New data shows an all-time high of 71.1 million internally displaced people, with war in Ukraine exacerbating food insecurity
The number of people displaced by conflict and disaster in their home countries hit a record high last year, according to new data from a leading international monitor.
In its annual report, the Internal Displacement Monitoring Centre (IDMC) writes that 71.1 million people were living in internal displacement at the end of 2022, a massive increase on the 59.2 million figure at the end of 2021.
Fully 17 million of last year’s displacements were driven by the conflict in Ukraine, the organisation said, while monsoon floods in Pakistan were responsible for 8.2 million.
“Today’s displacement crises are growing in scale, complexity and scope, and factors like food insecurity, climate change and escalating and protracted conflicts are adding new layers to this phenomenon,” said IDMC director Alexandra Bilak. “There is an increasing need for durable solutions to meet the scale of the challenges facing displaced people.”
Crucially, the report draws a clear link between internal displacement and food security, a relationship that flows in two directions. The war in Ukraine has sent a shockwave through the world food system, as vitally important grain cultivation and exports were both suddenly endangered. The ensuing supply crunch, according to the IDMC, has hit already internally displaced people the hardest.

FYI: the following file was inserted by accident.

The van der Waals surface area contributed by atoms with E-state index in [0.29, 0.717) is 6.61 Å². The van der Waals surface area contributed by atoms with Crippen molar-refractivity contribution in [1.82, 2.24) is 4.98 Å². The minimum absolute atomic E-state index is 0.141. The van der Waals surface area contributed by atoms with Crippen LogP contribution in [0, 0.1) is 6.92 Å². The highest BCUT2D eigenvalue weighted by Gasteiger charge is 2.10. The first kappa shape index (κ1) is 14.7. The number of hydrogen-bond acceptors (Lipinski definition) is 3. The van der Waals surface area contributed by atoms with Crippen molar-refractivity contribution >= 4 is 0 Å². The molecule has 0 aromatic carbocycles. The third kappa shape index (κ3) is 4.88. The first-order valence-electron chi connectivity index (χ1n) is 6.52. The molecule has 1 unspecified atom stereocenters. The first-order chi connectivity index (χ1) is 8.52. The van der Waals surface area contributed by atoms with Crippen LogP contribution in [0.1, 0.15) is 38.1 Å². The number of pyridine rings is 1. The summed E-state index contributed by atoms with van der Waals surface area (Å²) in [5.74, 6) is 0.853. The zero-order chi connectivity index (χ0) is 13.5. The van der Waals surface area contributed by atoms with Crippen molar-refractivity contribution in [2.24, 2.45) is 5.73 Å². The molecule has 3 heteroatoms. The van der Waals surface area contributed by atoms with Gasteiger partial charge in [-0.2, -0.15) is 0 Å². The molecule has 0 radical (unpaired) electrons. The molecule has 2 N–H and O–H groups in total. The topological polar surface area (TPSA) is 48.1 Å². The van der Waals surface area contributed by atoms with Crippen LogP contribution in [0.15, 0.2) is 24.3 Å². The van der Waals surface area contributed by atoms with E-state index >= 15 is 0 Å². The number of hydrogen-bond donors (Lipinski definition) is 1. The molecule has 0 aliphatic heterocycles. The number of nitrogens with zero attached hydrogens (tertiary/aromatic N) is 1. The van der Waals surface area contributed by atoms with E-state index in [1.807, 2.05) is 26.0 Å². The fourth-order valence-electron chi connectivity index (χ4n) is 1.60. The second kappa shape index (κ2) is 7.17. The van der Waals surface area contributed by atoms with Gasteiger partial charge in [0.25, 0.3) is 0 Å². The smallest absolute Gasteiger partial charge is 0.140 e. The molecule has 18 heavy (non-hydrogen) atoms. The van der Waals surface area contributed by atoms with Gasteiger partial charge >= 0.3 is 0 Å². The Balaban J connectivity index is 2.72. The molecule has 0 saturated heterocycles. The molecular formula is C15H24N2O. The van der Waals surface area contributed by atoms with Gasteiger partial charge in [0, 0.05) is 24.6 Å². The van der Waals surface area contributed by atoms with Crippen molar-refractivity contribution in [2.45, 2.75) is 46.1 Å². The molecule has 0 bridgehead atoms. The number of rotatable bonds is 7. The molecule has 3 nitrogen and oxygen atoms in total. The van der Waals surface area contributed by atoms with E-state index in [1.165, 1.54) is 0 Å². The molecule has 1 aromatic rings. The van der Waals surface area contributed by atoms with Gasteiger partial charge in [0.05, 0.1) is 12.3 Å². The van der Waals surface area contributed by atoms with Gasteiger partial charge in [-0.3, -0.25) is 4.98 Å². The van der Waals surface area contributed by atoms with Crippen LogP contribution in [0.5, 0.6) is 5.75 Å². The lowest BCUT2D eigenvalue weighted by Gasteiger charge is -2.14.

That finding dovetails with another recent report, this one from the UN’s Food and Agriculture Organization, which detailed how the Russian invasion “triggered an unprecedented peak in international food prices”. And many of the countries most affected by both conflict and food insecurity have been experiencing mass internal displacement for years.
In fact, the two reports overlap substantially when it comes to the worst-affected countries. According to the IDMC, almost 75% of the world’s internally displaced people live in 10 countries: Syria, Afghanistan, the Democratic Republic of Congo (DRC), Ukraine, Colombia, Ethiopia, Yemen, Nigeria, Somalia and Sudan; the FAO, meanwhile, reports that 40% of the world’s hungriest people live in DRC, Ethiopia, Afghanistan, Nigeria and Yemen alone.
The IDMC report gives detailed accounts of the way different factors are interacting. In DRC there are more than 120 different armed groups still involved in violent conflict, and some 5.7 million people were living in internal displacement in the country by the end of the year.
Some of the armed groups involved have deliberately targeted food stocks – and as the report explains, this leaves displaced people in especially dire situation. “Forced to leave their homes, lands and livelihoods behind when they flee, they become less able to produce food for themselves and their communities, rendering staple items increasingly rare and expensive.”
Other countries saw existing displacement crises badly exacerbated by disasters, with around of 31.8 million people forced to leave their homes around the world by floods, droughts and storms alone. The worst-affected region was South Asia, mainly thanks to the massive floods in Pakistan, but the Philippines and China also saw millions of people displaced by natural catastrophes.